Faceted Globe Pendant Light by Raw Dezign

Faceted Globe Pendant Light by Raw Dezign


Citrine/Lemon Basil Rock Soap Stone by Pelle

Citrine/Lemon Basil Rock Soap Stone by Pelle


Faceted Pushpins by Anthropologie

Faceted Pushpins by Anthropologie


Side Table by Phil Cuttance

Side Table by Phi Cuttance


Ceramics by The Mod Collective at Follow

Ceramics by The Mod Collective at Follow


Wouldn’t any of these add a little extra artsy to your day?  Want to see some facet-nating artists?  Check out the work of Jackie Tileston and Aaron Moran!

All image sources linked above.

Guest Foraging: Curated Persona: The GlobeTrotter

Doing a little Guest Foraging over on the UGallery blog today!  For this month’s installment in my series for UGallery, Curated Persona, I’ve put together a little collection of art for The GlobeTrotter.  Methinks I might be feeling a bit of wanderlust myself!  Mr. Forager & I are both itching to hit the road on to our next adventure!  Check out the post over on UGallery’s blog here!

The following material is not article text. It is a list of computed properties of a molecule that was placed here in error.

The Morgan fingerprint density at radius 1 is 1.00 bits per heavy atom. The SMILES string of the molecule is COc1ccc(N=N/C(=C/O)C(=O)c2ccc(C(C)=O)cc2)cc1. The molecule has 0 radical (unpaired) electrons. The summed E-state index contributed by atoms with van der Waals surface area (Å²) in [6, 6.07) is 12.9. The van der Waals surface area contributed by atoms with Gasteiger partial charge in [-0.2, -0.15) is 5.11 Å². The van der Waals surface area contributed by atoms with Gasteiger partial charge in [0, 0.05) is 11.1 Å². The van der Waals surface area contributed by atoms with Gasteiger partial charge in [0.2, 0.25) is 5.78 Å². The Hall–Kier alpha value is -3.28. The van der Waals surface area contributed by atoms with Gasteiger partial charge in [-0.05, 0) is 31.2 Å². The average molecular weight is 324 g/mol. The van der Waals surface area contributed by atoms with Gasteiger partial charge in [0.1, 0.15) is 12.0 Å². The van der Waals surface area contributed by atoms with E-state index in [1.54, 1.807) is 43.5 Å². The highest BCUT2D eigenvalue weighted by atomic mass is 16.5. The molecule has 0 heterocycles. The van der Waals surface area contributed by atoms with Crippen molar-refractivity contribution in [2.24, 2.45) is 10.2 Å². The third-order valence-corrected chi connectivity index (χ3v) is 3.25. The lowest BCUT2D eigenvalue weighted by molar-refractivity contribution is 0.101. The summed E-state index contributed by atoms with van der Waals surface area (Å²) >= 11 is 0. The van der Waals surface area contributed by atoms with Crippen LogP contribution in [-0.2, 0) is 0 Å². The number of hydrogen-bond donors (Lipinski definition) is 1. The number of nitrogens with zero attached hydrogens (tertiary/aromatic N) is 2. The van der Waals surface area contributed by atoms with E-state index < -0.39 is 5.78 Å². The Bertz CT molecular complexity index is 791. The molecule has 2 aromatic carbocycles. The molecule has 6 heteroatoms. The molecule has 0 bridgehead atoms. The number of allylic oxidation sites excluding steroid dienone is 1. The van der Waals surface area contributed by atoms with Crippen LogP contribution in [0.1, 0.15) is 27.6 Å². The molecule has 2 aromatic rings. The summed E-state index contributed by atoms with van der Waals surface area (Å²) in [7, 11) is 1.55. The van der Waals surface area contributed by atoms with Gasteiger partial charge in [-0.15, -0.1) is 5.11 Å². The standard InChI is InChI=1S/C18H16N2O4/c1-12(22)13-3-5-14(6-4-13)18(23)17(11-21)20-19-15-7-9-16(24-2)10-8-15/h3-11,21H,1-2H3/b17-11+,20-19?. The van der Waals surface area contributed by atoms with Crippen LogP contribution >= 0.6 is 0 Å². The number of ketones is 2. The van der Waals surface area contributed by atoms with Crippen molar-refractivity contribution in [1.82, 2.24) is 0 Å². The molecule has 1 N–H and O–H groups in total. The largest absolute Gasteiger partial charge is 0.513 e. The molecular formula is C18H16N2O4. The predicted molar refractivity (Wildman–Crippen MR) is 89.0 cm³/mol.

Searching For the Light by Savina Gost

Searching For the Light by Savina Gost

Art Association Winner!

Big artsy thanks to everyone who participated in this month’s Art Association and HUGE thanks to artist Emily Jeffords for providing such an interesting and inspiring catalyst and art prize!

The winner of the February Art Association and new owner of an original lithograph by Emily is…

Alexandra Suarez!

This month’s lucky winner!

Alexandra’s board was amazing.. she even pinned some of her own artwork, she obviously loves that palette as much as Emily does!  Be sure to check out Alexandra’s AA board on Pinterest and her website to see more of her own pretty awesome artwork!

Be sure to stay tuned in March for another fun & inspiring Art Association!  You are going to love March’s art catalyst and prize.  Pinky promise.

Amplified Spaces: Jeffrey Palladini

Hotels are usually advertised as a luxurious means of escape. A place where you don’t have to make your bed and clean, neatly folded towels appear while you are out as if by magic. But they can also be places of desolation and despair. Where a cast-out husband goes to sort out his life, where the traveling salesman spends countless hours missing his family. In his Hotel series, San Francisco artist Jeffrey Palladini explores the intimacies of this microcosm of life.